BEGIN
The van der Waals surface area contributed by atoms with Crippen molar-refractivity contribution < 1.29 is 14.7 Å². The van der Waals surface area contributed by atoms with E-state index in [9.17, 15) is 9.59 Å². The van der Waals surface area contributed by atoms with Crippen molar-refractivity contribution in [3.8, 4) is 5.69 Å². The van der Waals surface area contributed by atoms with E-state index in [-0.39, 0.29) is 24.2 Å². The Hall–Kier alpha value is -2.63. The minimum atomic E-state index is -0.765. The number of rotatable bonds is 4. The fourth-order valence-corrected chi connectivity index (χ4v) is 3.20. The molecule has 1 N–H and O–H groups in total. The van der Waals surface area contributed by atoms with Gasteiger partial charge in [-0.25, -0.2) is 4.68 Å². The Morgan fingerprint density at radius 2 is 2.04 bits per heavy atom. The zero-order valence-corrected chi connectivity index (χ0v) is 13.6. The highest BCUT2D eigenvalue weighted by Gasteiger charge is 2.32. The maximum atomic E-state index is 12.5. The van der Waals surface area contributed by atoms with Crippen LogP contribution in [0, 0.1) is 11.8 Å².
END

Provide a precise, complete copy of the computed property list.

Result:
The van der Waals surface area contributed by atoms with Crippen molar-refractivity contribution < 1.29 is 14.7 Å². The van der Waals surface area contributed by atoms with E-state index in [9.17, 15) is 9.59 Å². The van der Waals surface area contributed by atoms with Crippen molar-refractivity contribution in [3.8, 4) is 5.69 Å². The van der Waals surface area contributed by atoms with E-state index in [-0.39, 0.29) is 24.2 Å². The Hall–Kier alpha value is -2.63. The minimum atomic E-state index is -0.765. The number of rotatable bonds is 4. The fourth-order valence-corrected chi connectivity index (χ4v) is 3.20. The molecule has 1 N–H and O–H groups in total. The van der Waals surface area contributed by atoms with Gasteiger partial charge in [-0.25, -0.2) is 4.68 Å². The Morgan fingerprint density at radius 2 is 2.04 bits per heavy atom. The zero-order valence-corrected chi connectivity index (χ0v) is 13.6. The highest BCUT2D eigenvalue weighted by Gasteiger charge is 2.32. The maximum atomic E-state index is 12.5. The van der Waals surface area contributed by atoms with Crippen LogP contribution in [0, 0.1) is 11.8 Å².